Search Engines for Business
Updated: October 17, 2019
2019. AlphaSense, a search engine for business, raised $50M
AlphaSense, which provides a way for companies to quickly amass market intelligence around specific trends, industries and more to help them make business decisions, has closed a $50 million round of funding, a Series B that it’s planning to use to continue enhancing its product and expanding to more verticals. One interesting aspect of AlphaSense is how it’s both focused on pulling in requests as well as set up to push information to its users based on previous search parameters. Currently these are set up to only provide information, but over time, there is a clear opportunity to build services to let the engines take on some of the actions based on that information, such as adjusting asking prices for sales and other transactions. The company counts some 1,000 clients on its books, with a heavy emphasis on investment banks and related financial services companies.
2014. Google rebranded its business products
Usually Google doesn't use to rename its products all the time, like Microsoft. But this time they decided to take this step and renamed the group of business services Google Enterprise with Google for Work. From now Google Apps is called Google Apps for Work, the enterprise search engine - Google Search for Work, etc. Why did they do this? Eric Schmidt, Google's chairman, explained this rebranding with the change of the way how people work now. Previously, people worked only in the Enterprise-cubicles, where their computers with business programs were installed. Now they can Work anywhere using cloud applications. In addition, Google is now positioning (or selling) its services not as tools for Enterprises, but as tools for people that help them to do their favorite Work.
2012. Amazon made an atempt to beat Google in the Enterprise Search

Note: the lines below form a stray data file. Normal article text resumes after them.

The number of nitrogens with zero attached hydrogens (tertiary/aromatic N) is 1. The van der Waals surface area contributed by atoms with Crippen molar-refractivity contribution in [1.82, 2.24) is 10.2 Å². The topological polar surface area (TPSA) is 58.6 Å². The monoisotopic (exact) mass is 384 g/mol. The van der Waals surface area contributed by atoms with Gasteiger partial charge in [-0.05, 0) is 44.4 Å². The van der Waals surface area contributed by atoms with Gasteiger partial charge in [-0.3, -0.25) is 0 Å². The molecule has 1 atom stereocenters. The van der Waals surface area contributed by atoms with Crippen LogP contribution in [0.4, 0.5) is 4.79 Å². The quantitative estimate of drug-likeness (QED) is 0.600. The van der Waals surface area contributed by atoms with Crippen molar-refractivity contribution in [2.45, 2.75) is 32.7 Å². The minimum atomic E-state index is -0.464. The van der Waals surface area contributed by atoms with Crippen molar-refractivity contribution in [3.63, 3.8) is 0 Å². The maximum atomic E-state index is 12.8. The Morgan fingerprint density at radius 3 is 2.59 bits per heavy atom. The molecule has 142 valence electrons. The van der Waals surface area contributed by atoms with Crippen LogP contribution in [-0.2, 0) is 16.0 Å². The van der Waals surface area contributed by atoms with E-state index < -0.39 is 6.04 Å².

Enterprise search engines (which are used mostly by large companies with large data stores) - have always been the prerogative of the large software vendors: SAP, Oracle, IBM, Open Text. Then, of course, the search giant Google came to party and became market leader. But now Google and company will face a new competitor. Amazon is launching a new service on its cloud platform - CloudSearch. At first glance, it seems that Google has nothing to fear. Even though Amazon developers have some experience in search technologies (they somehow developed a search engine for the online store and even launched the own search engine A9). But how can they compete with Google? The problem is that existing enterprise search engines, including Google Enterprise Search, are designed for work in local networks, on local servers. And as corporate data moves to the cloud, they become useless. The situation is even more difficult because the fact that now very often the phrase "move to the cloud" means "move to Amazon". Thus, enterprise search is going away from Google and comes to Amazon. Google's own cloud platform Google App Engine - for now can't compete with Amazon Web Services on the enterprise market. Besides the search engine for Google App Engine is still only in the plans. It is worth noting that Amazon CloudSearch has a fundamental difference from the Google Enterprise Search. Google's corporate search engine is a plug-n-play box that connects to LAN, indexes all data silos and displays results. CloudSearch - is not a ready-to-use service, but rather a tool for developers, which allows them quickly implement search in enterprise applications and repositories and configure it for the individual needs. CloudSearch cost depends on the number of search servers, requests and traffic. But in general such search-as-a-service will cost much cheaper than buying and maintaining an own in-house search server.